Thursday, March 22, 2012

Friendship, Security & Cabin Times

I’ve been thinking a lot about friendship and growth lately. My friend Stefany (Frencheny, as I like to call her in my head) wrote a great blog post about it based off of a trip we took last weekend. I was reminded that I have been very blessed, relationally. Because I grew up without many friends I value my relationships hugely – I am very aware of how lucky I am to have wonderful people around me who love me, and a relationship with a God who is perfect and loving, and have that define me.

I’ve been thinking about the role that insecurity plays in relationships. Or rather what it looks like to have relationships that are deep and foster security and safety. Growing up I had a lot of insecurity on me – I kind of wore it like a coat. I grew up without many friends – almost none in elementary school, near the end I’d have like one or two friends a year. Most days I got beat up or bullied. Some days I was just ignored. I was never sure which was worse, being totally not noticed? Or being noticed negatively?

This photo always breaks my heart - you can see my mom in the background touching me lovingly, you can see the strawberry shortcake hat and homemade strawberry shortcake cake and you know I'm loved...and yet you can see from my face that what I have been taught by my peers at school has deeply impacted 7 years old!

In junior high I had a small group of friends, but my insecurity made me believe they only let me hang around them because they felt sorry for me. In that group of friends there was a girl that loved to torment me. She told me daily that I was annoying, that no one liked me and that I was ugly. She threatened to beat me up if I came to the school dance or hung out with our friends outside of school. She had others say similar things to me as well, for some reason many people were under her thumb. And as much as I’d like to blame her for that, she obviously was dealing with a ton of issues…and so were the others that followed her. And I can’t put it all on her – there were a whole bunch of girls that loved to make fun of me, there were other cliques that tormented me (and other kids, I definitely wasn’t alone in the bullied department).

Thankfully at that time I had a great group of friends in youth group (what I would have done without them, I do not know – I lived for youth group), but they went to different schools, so the days stretched long for those three years. Junior high taught me the truth I’d always feared in elementary school; that my coat of insecurity wasn’t false, that it was true. That I was really everything I feared I was; too loud, awkward, selfish. It taught me that no one would really like me, and that no matter what I’d never quite be enough.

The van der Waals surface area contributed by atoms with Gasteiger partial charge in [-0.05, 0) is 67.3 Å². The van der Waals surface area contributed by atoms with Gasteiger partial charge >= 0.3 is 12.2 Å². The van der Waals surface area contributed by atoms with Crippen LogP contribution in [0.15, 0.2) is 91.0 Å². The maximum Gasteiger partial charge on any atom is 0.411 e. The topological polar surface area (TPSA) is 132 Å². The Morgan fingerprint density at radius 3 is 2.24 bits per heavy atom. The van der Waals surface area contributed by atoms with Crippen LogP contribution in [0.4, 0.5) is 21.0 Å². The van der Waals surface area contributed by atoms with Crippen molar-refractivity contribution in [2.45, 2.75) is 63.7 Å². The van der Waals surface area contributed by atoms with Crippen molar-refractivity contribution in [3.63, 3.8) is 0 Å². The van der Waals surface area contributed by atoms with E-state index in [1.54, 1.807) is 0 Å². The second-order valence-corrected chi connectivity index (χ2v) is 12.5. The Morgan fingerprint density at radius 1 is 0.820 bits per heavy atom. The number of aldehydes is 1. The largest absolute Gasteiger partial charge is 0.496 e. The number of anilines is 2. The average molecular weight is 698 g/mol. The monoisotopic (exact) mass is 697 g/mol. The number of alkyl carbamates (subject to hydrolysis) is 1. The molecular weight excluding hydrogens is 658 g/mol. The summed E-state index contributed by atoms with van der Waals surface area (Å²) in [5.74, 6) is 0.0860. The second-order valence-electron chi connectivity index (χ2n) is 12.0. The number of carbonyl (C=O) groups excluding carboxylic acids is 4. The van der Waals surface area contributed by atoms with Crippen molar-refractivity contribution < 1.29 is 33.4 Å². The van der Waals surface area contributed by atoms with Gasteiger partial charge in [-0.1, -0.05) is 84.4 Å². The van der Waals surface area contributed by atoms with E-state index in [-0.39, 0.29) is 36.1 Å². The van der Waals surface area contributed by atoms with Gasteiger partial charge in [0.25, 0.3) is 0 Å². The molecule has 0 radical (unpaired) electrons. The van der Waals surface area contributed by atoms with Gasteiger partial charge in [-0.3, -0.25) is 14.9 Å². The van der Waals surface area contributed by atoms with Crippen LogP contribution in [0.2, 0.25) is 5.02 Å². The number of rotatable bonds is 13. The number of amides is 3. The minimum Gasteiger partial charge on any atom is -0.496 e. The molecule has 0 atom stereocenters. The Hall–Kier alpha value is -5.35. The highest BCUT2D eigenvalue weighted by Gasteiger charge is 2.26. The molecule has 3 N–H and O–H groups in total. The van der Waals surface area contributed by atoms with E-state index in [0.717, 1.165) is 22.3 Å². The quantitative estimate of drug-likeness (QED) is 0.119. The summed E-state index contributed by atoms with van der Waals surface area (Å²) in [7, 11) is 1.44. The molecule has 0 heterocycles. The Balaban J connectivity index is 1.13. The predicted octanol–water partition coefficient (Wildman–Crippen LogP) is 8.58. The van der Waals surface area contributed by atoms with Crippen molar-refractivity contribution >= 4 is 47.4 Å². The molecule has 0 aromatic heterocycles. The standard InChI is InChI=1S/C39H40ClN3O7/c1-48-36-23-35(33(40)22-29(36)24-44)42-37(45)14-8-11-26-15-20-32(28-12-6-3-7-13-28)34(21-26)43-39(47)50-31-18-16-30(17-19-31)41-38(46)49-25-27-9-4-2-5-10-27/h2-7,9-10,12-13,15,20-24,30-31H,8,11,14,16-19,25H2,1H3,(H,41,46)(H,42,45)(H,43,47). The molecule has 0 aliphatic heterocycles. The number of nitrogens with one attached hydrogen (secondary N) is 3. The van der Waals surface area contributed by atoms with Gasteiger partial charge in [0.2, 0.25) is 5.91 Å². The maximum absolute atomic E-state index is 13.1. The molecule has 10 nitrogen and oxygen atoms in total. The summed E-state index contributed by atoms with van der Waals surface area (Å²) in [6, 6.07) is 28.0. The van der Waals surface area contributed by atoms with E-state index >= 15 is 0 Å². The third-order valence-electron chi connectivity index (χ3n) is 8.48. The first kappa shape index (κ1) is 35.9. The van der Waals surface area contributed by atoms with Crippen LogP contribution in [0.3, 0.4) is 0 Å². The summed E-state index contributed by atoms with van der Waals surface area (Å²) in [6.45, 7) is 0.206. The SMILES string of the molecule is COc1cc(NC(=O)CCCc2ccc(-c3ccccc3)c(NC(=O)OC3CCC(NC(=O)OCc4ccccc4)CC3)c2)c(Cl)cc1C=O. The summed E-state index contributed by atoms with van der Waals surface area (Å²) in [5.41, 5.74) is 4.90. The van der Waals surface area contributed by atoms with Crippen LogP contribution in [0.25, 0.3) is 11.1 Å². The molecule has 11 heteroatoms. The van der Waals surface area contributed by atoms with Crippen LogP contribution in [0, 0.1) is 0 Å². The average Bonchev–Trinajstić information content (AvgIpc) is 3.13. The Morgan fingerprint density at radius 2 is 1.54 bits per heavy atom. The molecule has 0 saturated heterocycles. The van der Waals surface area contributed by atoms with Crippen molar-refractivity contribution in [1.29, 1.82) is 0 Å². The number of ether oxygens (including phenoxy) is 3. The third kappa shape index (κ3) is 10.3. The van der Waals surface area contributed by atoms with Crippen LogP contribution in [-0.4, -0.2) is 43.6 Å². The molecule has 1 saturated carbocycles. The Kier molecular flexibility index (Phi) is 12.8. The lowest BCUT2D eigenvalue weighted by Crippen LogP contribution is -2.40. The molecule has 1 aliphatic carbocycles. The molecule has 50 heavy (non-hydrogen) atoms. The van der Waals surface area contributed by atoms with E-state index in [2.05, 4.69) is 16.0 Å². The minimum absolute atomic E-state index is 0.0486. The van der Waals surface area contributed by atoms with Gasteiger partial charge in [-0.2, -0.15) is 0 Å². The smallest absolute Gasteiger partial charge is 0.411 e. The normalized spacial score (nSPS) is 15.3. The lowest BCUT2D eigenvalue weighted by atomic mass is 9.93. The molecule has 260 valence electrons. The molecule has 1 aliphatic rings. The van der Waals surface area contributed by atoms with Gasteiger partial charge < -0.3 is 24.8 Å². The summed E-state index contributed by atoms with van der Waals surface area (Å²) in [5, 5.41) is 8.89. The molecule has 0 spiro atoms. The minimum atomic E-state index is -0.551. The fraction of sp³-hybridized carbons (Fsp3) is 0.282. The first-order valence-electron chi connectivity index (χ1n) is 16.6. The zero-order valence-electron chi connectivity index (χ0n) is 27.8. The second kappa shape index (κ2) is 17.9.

Then high school hit and I started to come into my own, people started to like me. I met new friends and was enjoyed! People liked me. I went to sleepovers and hang outs and it was clear that grade 10 was the best year ever. Those friendships have passed now (sadly) but I am so thankful for a first glimpse of what friendship could be. I started to also make friends in other groups, and have relationships across different grades and social structures. By the end of High school I had over 50 people at my birthday party; I began to understand the joy that can fill your heart when people get you, as kooky as you are, and love you anyways.

Because, look, I was pretty kooky then:

The insecurity was still there; but I began to wonder if maybe it wasn’t truth. If maybe the people that liked me could be right, that there was something special about me. I was terrified to even think that though; I wanted it to be true so badly.

When I left high school, I left church…and slowly I left God. I had some relationships that were broken, some friendships that burnt and I retreated from what I knew. I embraced a life of partying and the friends that came with. And surprisingly, there I found some friends that I still have to this day. I didn’t leave behind my insecurity, but I threw something even stronger at it – false confidence, promiscuity and alcohol. Those two can mask any number of insecurities. I managed to convince myself that I was ok…that if I drank enough, that if I slept with enough guys and if I was funny enough, that it was all ok. I convinced myself that I had created a new self, a new Tara. But really, all I did was hide the real Tara further from people, without realizing it. Everything was a show, until I got super drunk and cried and repeated that often. Everything was a performance and it was tiring.

Throughout these years, I had a few friends that really became heart friends. They saw through the insecurity, the show, the fake self, and saw who I really was. Friends that saw me in my crap and still liked me. Those are friends I still care for deeply…having moved away I don’t see them often but oh do those relationships mean a lot. One of those friends was even in my wedding, and a few of them were also able to come to my wedding – and it meant so much to have them there.